Once you have gone through and properly formatted all of your vector cuts and rasters, you are ready to set up the appropriate machine settings based on the material that you are using. This is a very crucial step! Failure to pay attention to all the settings and you may ruin a perfect piece of material.

To edit the machine settings, first enter the general print menu. The laser shows up just like a normal home printer machine.


Once in the printing menu, select “preferences” to edit the machine properties.

You will then be prompted with the official Epilog Laser Cutter Printer Properties dialogue. This is where you adjust all of the machines settings according to the material that you are using. Please check out the materials guide located above the machine, and also check out the Epilog recommended settings.

IMPORANT: If you don’t know what you material is, don’t cut it! Especially if you think it is made of vinyl, pvc, or any chlorinated material.

Step 1 - Resolution (only if you are engraving)

If you are engraving any objects into the material, you need to select what resolution you want the machine to operate at. It has the ability to do high resolution (1200dpi max) for really delicate and detailed engraving, but it also has the ability to do low res work (75 dpi min) for rough sketches or mark making. 300dpi is a good standard resolution to use for most jobs. An important to know if that job time increases significantly with an increase in resolution. If you are just prototyping, its usually best to keep the resolution low.


Step 2 - Job Type

There are three different types of job types on the laser cutter.

  1. Raster - used for only engraving onto material
  2. Vector - used for only cutting through a material
  3. Combined - used for doing both engraving and cutting in the same job

Step 3 - Options

The only option you ever need to change is “Auto Focus”. By default, this will be set to be off, which means you need to manually focus the machine. If you want to use the auto focus feature on the machine, click on the button to activate it.


Step 4 - Piece Size

This is important. If you do not change this, it will be set to 8.5” x 11” by default. This is not the size of the laser cutter or your document, and will result in a incorrect job. Change this to 24” x 12” which matches your document, this will give you the best results.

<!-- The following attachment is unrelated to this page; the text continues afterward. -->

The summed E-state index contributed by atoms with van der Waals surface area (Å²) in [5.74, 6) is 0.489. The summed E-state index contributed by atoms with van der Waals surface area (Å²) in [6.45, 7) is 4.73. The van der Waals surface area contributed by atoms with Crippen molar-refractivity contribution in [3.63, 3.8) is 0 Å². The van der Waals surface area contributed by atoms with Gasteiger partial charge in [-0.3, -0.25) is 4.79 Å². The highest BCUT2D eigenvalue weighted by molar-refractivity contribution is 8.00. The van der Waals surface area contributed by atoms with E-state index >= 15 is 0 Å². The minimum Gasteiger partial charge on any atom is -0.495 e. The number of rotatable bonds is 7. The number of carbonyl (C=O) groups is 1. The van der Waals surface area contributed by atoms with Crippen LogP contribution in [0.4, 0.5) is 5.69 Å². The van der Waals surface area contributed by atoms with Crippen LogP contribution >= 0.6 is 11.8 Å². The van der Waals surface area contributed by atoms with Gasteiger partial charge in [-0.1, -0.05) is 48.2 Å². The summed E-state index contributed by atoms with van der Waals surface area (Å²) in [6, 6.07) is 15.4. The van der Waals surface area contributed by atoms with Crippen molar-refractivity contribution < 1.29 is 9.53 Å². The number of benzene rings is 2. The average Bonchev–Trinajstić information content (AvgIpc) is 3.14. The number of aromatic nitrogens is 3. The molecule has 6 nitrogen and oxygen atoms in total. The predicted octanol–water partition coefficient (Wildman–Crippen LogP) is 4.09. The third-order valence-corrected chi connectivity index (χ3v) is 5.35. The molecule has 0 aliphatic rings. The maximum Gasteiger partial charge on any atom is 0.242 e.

Step 5 - Raster Settings (if applicable)

If you are doing any engraving you will need to set a couple of settings here:

  1. Speed - This controls how fast the machine will engrave into the material. Slower speeds will result in a more power etch, because it will be spending more time on the material
  2. Power - This controls how much power (out of 35 Watts) you use to engrave. The higher that this is set, the more power will be used and the deeper the engraving will be.

Please refer to Epilog’s Material Settings guide if you are unsure of the settings you need to use for your material.


Step 6 - Vector Settings (if applicable)

If you are doing any cutting you will need to set a couple of settings here:

  1. Speed - This controls how fast the machine will cut through the material. Slower speeds will result in a more power, because it will spend more time on the machine.
  2. Power - This controls how much power (out of 35 Watts) you use to cut. The higher that this is set, the more power will be used and the deeper the laser will cut into the material.
  3. Frequency - The laser is not a continuous stream of energy, it is actually pulsing down on your material. The rate at which it does so is determined by the frequency. You can set it from 20-5000 Hz (pulses per second).
  4. Vector Sorting - You select from “inside-out” which will cut the vectors in your design from the inside out, prevent larger objects with inside cuts to cut first. The other option is “optimize” which will cut your design in the most efficient way.

7. Sending the Job

Once you have entered in all of the settings you need, double check to make sure everything looks okay. Then press “OK”. You will then be brought back to the normal print menu, click “Apply” to save the settings in case you need to go back and make some small tweaks, otherwise you’ll have to start from scratch. Finally, select “Print” on the print menu and your job will be sent to the laser cutter and will show up on the display screen of the machine.